Anorak | ‘Jackie’s Story’: the myth that only pro-rape activists seek proof of a crime

‘Jackie’s Story’: the myth that only pro-rape activists seek proof of a crime

by | 26th, March 2015

jackie story longo uva rolling stone


The fallout from ‘Jackie’s Story’ of barbaric gang rape in a campus frat house continues to haunt Rolling Stone  magazine and the University of Virginia. The magazine apologised  for Sabrina Rubin Erdely’s story allegedly  coerced  from the hesitant ‘victim’.

Jackie’s Story was used to beat “l ad culture “,  sticking to the narrative  of male sexual violence running unchecked. Circumspection and facts had no place in the lurid tale of depravity. We were all told to push back the sea of misogyny “. Guilt was assumed. The frat boys were invited to prove their innocence in  kangaroo courts .

Stuff elightenment. Although not lynching , the story had  echoes of the Scottsboro Boys . No proof needed when you have the usual suspects in the crosshairs.

We might never know what really happened to Jackie. But the feeling is that, whatever it was or wasn’t, it’s not as Erdely presented it.

With the story out there, Charlottesville Police Department investigated. They came up with nothing. On Monday Police Chief Timothy Long addressed the public:

“Unfortunately, we’re not able to conclude to any substantive degree that an incident that is consistent with the facts in the article occurred at the Phi Kappa Psi fraternity house, or any other fraternity house for that matter. I want to be clear: that doesn’t mean that something terrible didn’t happen to Jackie on the evening of September 28, 2012…So this case is not closed – it’s not closed by any stretch of the imagination.”

No evidence that it happened is not proof that it never happened. Police have not closed the investigation, just “suspending” it.

Police add:

“We were very distinctly told that she [Jackie] would not talk to us, that she would not file a report, that she did not want an investigation and that we were not to talk to her again.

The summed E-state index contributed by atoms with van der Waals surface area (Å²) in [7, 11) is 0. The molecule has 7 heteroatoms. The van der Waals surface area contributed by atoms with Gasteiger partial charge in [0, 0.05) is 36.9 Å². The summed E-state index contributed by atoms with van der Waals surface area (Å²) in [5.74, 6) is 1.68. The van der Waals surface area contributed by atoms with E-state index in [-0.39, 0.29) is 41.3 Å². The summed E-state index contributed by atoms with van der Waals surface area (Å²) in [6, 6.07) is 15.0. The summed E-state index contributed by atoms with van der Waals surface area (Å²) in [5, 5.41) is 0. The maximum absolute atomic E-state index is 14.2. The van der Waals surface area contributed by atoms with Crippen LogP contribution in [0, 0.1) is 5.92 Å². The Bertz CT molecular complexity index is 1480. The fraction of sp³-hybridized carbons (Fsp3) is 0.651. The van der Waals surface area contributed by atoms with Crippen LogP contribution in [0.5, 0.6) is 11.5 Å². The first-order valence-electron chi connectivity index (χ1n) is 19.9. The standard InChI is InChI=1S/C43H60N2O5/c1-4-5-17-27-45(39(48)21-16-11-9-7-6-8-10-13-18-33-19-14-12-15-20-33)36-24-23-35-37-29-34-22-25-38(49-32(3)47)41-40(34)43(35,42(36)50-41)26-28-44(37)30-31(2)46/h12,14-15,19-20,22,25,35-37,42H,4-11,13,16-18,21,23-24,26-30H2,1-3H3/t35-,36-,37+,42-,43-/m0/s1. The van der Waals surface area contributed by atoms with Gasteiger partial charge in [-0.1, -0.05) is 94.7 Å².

Through counsel, Jackie also refused to provide a statement, answer questions or give consent to police to access school records protected by federal privacy laws.

Megan McArdle notes a few things police did find:

Mostly the police provided a few extra details here and there, which they were able to do because, well, they’re the law. For example, the story also includes a later incident where Jackie was attacked by people who threw a beer bottle at her, which broke on her eye. After that incident, Jackie told police that her nursing student roommate had had to take glass out of her skin from the thrown beer bottle; the roommate apparently denies this, and the police, who saw her wound about a week after the incident allegedly happened, said that while she did have an abrasion near her eye, appears to be more of an abrasion rather than a blunt trauma injury.

Police also said they had gone through the fraternity records, which showed no evidence of an event that night, and added that

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Posted: 26th, March 2015 | In: News Comment | Follow the Comments on our RSS feed: RSS 2.0 | TrackBack | Permalink